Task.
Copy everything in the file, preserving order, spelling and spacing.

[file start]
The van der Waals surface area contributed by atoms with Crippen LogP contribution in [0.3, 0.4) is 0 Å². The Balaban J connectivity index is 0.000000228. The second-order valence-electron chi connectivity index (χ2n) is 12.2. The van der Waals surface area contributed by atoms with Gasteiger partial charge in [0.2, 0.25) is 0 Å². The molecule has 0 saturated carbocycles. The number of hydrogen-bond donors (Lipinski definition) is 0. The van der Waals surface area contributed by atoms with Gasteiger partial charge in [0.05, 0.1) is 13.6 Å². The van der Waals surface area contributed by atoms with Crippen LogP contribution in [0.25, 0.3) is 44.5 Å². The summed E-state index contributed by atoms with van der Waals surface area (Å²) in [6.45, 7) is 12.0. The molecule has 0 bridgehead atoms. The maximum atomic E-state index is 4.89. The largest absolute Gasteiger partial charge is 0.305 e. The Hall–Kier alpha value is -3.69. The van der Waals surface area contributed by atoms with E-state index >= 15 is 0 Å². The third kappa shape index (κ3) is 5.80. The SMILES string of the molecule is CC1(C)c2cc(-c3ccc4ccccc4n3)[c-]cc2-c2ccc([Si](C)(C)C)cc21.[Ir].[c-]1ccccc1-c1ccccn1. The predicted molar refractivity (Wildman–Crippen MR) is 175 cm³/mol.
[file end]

The van der Waals surface area contributed by atoms with Crippen LogP contribution in [0.3, 0.4) is 0 Å². The Balaban J connectivity index is 0.000000228. The second-order valence-electron chi connectivity index (χ2n) is 12.2. The van der Waals surface area contributed by atoms with Gasteiger partial charge in [0.2, 0.25) is 0 Å². The molecule has 0 saturated carbocycles. The number of hydrogen-bond donors (Lipinski definition) is 0. The van der Waals surface area contributed by atoms with Gasteiger partial charge in [0.05, 0.1) is 13.6 Å². The van der Waals surface area contributed by atoms with Crippen LogP contribution in [0.25, 0.3) is 44.5 Å². The summed E-state index contributed by atoms with van der Waals surface area (Å²) in [6.45, 7) is 12.0. The molecule has 0 bridgehead atoms. The maximum atomic E-state index is 4.89. The largest absolute Gasteiger partial charge is 0.305 e. The Hall–Kier alpha value is -3.69. The van der Waals surface area contributed by atoms with E-state index >= 15 is 0 Å². The third kappa shape index (κ3) is 5.80. The SMILES string of the molecule is CC1(C)c2cc(-c3ccc4ccccc4n3)[c-]cc2-c2ccc([Si](C)(C)C)cc21.[Ir].[c-]1ccccc1-c1ccccn1. The predicted molar refractivity (Wildman–Crippen MR) is 175 cm³/mol.